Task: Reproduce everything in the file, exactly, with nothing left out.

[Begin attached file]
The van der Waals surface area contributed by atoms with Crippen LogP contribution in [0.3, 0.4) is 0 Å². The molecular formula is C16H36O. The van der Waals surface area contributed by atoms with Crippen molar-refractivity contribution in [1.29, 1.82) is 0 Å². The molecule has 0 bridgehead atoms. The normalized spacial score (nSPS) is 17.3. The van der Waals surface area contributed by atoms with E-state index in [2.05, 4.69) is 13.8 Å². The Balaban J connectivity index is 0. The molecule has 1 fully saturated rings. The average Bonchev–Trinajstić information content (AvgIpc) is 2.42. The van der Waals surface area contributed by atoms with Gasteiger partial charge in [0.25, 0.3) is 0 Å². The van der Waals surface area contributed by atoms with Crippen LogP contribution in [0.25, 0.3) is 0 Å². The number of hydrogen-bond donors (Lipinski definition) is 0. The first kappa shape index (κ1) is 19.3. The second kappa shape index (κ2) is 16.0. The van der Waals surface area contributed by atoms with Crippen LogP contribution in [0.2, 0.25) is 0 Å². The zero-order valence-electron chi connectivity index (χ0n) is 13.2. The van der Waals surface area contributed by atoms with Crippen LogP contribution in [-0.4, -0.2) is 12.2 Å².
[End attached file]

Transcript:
The van der Waals surface area contributed by atoms with Crippen LogP contribution in [0.3, 0.4) is 0 Å². The molecular formula is C16H36O. The van der Waals surface area contributed by atoms with Crippen molar-refractivity contribution in [1.29, 1.82) is 0 Å². The molecule has 0 bridgehead atoms. The normalized spacial score (nSPS) is 17.3. The van der Waals surface area contributed by atoms with E-state index in [2.05, 4.69) is 13.8 Å². The Balaban J connectivity index is 0. The molecule has 1 fully saturated rings. The average Bonchev–Trinajstić information content (AvgIpc) is 2.42. The van der Waals surface area contributed by atoms with Gasteiger partial charge in [0.25, 0.3) is 0 Å². The van der Waals surface area contributed by atoms with Crippen LogP contribution in [0.25, 0.3) is 0 Å². The number of hydrogen-bond donors (Lipinski definition) is 0. The first kappa shape index (κ1) is 19.3. The second kappa shape index (κ2) is 16.0. The van der Waals surface area contributed by atoms with Crippen LogP contribution in [0.2, 0.25) is 0 Å². The zero-order valence-electron chi connectivity index (χ0n) is 13.2. The van der Waals surface area contributed by atoms with Crippen LogP contribution in [-0.4, -0.2) is 12.2 Å².